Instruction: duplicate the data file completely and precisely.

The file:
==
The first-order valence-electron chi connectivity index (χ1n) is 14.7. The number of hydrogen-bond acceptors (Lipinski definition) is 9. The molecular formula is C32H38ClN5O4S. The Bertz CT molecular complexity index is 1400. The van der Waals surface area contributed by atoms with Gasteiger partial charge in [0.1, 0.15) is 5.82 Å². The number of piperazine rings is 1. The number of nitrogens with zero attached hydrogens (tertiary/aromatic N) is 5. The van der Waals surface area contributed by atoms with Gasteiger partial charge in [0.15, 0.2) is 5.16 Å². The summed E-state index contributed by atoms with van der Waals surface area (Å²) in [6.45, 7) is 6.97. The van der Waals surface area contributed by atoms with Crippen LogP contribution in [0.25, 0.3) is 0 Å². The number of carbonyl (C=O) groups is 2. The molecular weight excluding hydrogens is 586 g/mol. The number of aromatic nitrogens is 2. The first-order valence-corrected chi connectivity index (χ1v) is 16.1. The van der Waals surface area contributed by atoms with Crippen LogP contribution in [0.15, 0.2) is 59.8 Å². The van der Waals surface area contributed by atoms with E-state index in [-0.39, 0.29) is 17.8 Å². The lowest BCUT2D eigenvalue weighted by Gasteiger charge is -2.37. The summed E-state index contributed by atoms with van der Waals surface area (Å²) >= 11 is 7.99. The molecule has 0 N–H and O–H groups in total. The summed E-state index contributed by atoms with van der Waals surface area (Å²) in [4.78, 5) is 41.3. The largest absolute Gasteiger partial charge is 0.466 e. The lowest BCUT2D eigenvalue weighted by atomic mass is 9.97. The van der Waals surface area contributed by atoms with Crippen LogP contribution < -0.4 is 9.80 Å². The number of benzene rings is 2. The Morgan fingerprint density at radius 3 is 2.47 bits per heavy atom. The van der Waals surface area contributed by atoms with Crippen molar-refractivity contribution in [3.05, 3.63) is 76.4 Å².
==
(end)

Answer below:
The first-order valence-electron chi connectivity index (χ1n) is 14.7. The number of hydrogen-bond acceptors (Lipinski definition) is 9. The molecular formula is C32H38ClN5O4S. The Bertz CT molecular complexity index is 1400. The van der Waals surface area contributed by atoms with Gasteiger partial charge in [0.1, 0.15) is 5.82 Å². The number of piperazine rings is 1. The number of nitrogens with zero attached hydrogens (tertiary/aromatic N) is 5. The van der Waals surface area contributed by atoms with Gasteiger partial charge in [0.15, 0.2) is 5.16 Å². The summed E-state index contributed by atoms with van der Waals surface area (Å²) in [6.45, 7) is 6.97. The van der Waals surface area contributed by atoms with Crippen LogP contribution in [0.25, 0.3) is 0 Å². The number of carbonyl (C=O) groups is 2. The molecular weight excluding hydrogens is 586 g/mol. The number of aromatic nitrogens is 2. The first-order valence-corrected chi connectivity index (χ1v) is 16.1. The van der Waals surface area contributed by atoms with Crippen LogP contribution in [0.15, 0.2) is 59.8 Å². The van der Waals surface area contributed by atoms with E-state index in [-0.39, 0.29) is 17.8 Å². The lowest BCUT2D eigenvalue weighted by Gasteiger charge is -2.37. The summed E-state index contributed by atoms with van der Waals surface area (Å²) >= 11 is 7.99. The molecule has 0 N–H and O–H groups in total. The summed E-state index contributed by atoms with van der Waals surface area (Å²) in [4.78, 5) is 41.3. The largest absolute Gasteiger partial charge is 0.466 e. The lowest BCUT2D eigenvalue weighted by atomic mass is 9.97. The van der Waals surface area contributed by atoms with Crippen LogP contribution < -0.4 is 9.80 Å². The number of benzene rings is 2. The Morgan fingerprint density at radius 3 is 2.47 bits per heavy atom. The van der Waals surface area contributed by atoms with Crippen molar-refractivity contribution in [3.05, 3.63) is 76.4 Å².